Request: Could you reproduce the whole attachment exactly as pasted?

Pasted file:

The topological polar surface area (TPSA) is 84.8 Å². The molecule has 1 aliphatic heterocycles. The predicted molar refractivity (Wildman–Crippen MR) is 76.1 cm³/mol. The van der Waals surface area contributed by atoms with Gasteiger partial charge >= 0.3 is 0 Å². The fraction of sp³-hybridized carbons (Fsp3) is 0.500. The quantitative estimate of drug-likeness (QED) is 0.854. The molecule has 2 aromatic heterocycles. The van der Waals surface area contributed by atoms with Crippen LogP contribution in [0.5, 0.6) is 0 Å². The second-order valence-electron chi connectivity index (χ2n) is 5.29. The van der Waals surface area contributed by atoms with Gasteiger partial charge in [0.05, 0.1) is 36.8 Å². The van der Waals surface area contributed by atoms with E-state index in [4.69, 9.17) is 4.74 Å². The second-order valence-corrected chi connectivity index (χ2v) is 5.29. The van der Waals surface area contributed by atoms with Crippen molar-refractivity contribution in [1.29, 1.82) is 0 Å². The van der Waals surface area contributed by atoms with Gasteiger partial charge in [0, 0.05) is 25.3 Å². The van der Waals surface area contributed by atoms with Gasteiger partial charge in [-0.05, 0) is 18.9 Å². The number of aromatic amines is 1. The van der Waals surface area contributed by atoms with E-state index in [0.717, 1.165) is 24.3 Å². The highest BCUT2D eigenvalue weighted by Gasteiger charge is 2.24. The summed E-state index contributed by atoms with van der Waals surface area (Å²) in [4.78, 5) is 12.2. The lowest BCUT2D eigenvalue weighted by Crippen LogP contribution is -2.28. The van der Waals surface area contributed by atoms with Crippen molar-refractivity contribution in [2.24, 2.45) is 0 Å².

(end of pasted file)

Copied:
The topological polar surface area (TPSA) is 84.8 Å². The molecule has 1 aliphatic heterocycles. The predicted molar refractivity (Wildman–Crippen MR) is 76.1 cm³/mol. The van der Waals surface area contributed by atoms with Gasteiger partial charge >= 0.3 is 0 Å². The fraction of sp³-hybridized carbons (Fsp3) is 0.500. The quantitative estimate of drug-likeness (QED) is 0.854. The molecule has 2 aromatic heterocycles. The van der Waals surface area contributed by atoms with Crippen LogP contribution in [0.5, 0.6) is 0 Å². The second-order valence-electron chi connectivity index (χ2n) is 5.29. The van der Waals surface area contributed by atoms with Gasteiger partial charge in [0.05, 0.1) is 36.8 Å². The van der Waals surface area contributed by atoms with E-state index in [4.69, 9.17) is 4.74 Å². The second-order valence-corrected chi connectivity index (χ2v) is 5.29. The van der Waals surface area contributed by atoms with Crippen molar-refractivity contribution in [1.29, 1.82) is 0 Å². The van der Waals surface area contributed by atoms with Gasteiger partial charge in [0, 0.05) is 25.3 Å². The van der Waals surface area contributed by atoms with Gasteiger partial charge in [-0.05, 0) is 18.9 Å². The number of aromatic amines is 1. The van der Waals surface area contributed by atoms with E-state index in [0.717, 1.165) is 24.3 Å². The highest BCUT2D eigenvalue weighted by Gasteiger charge is 2.24. The summed E-state index contributed by atoms with van der Waals surface area (Å²) in [4.78, 5) is 12.2. The lowest BCUT2D eigenvalue weighted by Crippen LogP contribution is -2.28. The van der Waals surface area contributed by atoms with Crippen molar-refractivity contribution in [2.24, 2.45) is 0 Å².